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  • on 18.06.2014
  • at 02:30 PM
  • by Kevin Hind

South Sudan’s Wildlife Become Casualties Of War and Are Killed to Feed Soldiers and Rebels 0

Juba – While South Sudan’s President Salva Kiir and his former deputy Riek Machar agreed last week to end the country’s devastating six-month conflict by forming a transitional government within the next two months, it may come too late for this country’s wildlife as conservation officials accuse fighters on both sides of engaging in killing wild animals to feed their forces.

Poaching has always been a common practice in South Sudan. But conservationists say that since the conflict between the government and forces loyal to Machar began in December 2013, there has been an upsurge in the killing and trafficking of wildlife by government and anti-government forces as well as armed civilians.

“Since the start of this conflict we have noticed that poaching has become terrible. Rebels are poaching and the government forces are also poaching because they are all fighting in rural areas and the only available food they can get is wild meat,” Lieutenant General Alfred Akuch Omoli, an advisor to South Sudan’s Ministry of Wildlife Conservation and Tourism, told IPS.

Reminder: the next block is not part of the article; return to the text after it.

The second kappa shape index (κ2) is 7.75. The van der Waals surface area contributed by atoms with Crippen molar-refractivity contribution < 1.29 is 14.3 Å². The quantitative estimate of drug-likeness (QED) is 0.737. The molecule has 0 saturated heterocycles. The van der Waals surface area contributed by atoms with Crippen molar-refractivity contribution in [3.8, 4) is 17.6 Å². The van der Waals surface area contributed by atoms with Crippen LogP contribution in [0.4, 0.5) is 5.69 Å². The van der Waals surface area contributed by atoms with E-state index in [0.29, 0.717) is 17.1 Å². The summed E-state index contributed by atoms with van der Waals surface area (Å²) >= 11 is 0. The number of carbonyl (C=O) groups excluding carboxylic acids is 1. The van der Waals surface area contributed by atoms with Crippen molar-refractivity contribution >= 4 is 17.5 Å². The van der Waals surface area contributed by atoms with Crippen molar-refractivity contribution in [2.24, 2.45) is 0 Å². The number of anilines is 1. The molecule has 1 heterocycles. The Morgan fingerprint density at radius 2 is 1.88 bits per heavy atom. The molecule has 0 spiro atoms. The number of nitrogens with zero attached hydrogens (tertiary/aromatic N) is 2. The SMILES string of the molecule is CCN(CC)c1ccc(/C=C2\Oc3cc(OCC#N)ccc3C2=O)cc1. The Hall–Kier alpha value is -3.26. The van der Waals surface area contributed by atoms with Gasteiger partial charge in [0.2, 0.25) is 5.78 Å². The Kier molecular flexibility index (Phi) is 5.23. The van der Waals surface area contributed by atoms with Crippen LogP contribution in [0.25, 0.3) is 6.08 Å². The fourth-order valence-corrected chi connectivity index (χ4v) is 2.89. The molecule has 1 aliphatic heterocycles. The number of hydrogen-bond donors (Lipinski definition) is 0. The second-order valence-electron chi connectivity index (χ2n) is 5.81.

Officials say elephants are being killed for their meat and tusks while migratory animals that move in large numbers, especially the white-eared kob, the tiang (also known as the Senegal hartebeest) and reedbuck, are being killed specifically to provide bush meat.

“Our forces are also shooting wildlife animals for food. If you go from here between Mangala and Bor [just outside of the capital, Juba] you will see a lot of bush meat being sold along the road,” the director general for Wildlife in South Sudan, Philip Majak, told local radio.

The current conflict has also made it difficult for wildlife officers to stop both the government and rebel troops from poaching and is hindering their efforts to conduct routine patrols in national game parks and wildlife reserves.

“Wildlife officers have run away from their work stations, which means they can no longer conduct routine patrols to prevent poaching. So criminals and gangs can now easily kill animals in the bushes,” Omoli said.

“Things will only get better when peace is restored, fighters return to the barracks and the government disarms civilians carrying illegal guns,” he added.

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By Charlton Doki Ips Africa 

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